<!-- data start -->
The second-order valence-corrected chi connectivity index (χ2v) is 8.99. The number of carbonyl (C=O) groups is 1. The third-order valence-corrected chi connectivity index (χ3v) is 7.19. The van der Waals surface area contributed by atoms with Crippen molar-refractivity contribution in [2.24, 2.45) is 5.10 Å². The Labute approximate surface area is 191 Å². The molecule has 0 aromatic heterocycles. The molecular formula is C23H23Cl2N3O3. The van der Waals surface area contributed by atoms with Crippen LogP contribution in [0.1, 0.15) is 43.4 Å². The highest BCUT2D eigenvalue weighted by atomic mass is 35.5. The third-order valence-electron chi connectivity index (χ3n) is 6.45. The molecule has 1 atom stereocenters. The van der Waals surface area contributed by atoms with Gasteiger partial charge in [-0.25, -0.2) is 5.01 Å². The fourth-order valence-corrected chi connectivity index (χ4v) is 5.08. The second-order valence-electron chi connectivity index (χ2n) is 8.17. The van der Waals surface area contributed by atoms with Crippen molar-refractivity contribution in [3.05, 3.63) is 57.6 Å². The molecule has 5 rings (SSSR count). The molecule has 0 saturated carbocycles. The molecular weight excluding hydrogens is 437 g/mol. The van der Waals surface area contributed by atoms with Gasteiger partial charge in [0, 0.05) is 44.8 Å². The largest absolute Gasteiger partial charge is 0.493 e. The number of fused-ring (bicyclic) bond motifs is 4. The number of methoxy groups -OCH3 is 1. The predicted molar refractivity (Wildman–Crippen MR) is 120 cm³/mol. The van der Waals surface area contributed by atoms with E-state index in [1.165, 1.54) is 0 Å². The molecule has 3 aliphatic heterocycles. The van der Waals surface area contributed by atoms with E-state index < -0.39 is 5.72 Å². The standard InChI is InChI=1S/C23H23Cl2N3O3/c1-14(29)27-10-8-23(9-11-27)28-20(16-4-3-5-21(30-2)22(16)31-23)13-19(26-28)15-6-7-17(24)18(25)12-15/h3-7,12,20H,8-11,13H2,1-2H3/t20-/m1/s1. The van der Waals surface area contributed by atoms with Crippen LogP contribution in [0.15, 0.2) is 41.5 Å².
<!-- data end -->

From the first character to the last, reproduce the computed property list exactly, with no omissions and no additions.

The second-order valence-corrected chi connectivity index (χ2v) is 8.99. The number of carbonyl (C=O) groups is 1. The third-order valence-corrected chi connectivity index (χ3v) is 7.19. The van der Waals surface area contributed by atoms with Crippen molar-refractivity contribution in [2.24, 2.45) is 5.10 Å². The Labute approximate surface area is 191 Å². The molecule has 0 aromatic heterocycles. The molecular formula is C23H23Cl2N3O3. The van der Waals surface area contributed by atoms with Crippen LogP contribution in [0.1, 0.15) is 43.4 Å². The highest BCUT2D eigenvalue weighted by atomic mass is 35.5. The third-order valence-electron chi connectivity index (χ3n) is 6.45. The molecule has 1 atom stereocenters. The van der Waals surface area contributed by atoms with Gasteiger partial charge in [-0.25, -0.2) is 5.01 Å². The fourth-order valence-corrected chi connectivity index (χ4v) is 5.08. The second-order valence-electron chi connectivity index (χ2n) is 8.17. The van der Waals surface area contributed by atoms with Crippen molar-refractivity contribution in [3.05, 3.63) is 57.6 Å². The molecule has 5 rings (SSSR count). The molecule has 0 saturated carbocycles. The molecular weight excluding hydrogens is 437 g/mol. The van der Waals surface area contributed by atoms with Gasteiger partial charge in [0, 0.05) is 44.8 Å². The largest absolute Gasteiger partial charge is 0.493 e. The number of fused-ring (bicyclic) bond motifs is 4. The number of methoxy groups -OCH3 is 1. The predicted molar refractivity (Wildman–Crippen MR) is 120 cm³/mol. The van der Waals surface area contributed by atoms with E-state index in [1.165, 1.54) is 0 Å². The molecule has 3 aliphatic heterocycles. The van der Waals surface area contributed by atoms with E-state index < -0.39 is 5.72 Å². The standard InChI is InChI=1S/C23H23Cl2N3O3/c1-14(29)27-10-8-23(9-11-27)28-20(16-4-3-5-21(30-2)22(16)31-23)13-19(26-28)15-6-7-17(24)18(25)12-15/h3-7,12,20H,8-11,13H2,1-2H3/t20-/m1/s1. The van der Waals surface area contributed by atoms with Crippen LogP contribution in [0.15, 0.2) is 41.5 Å².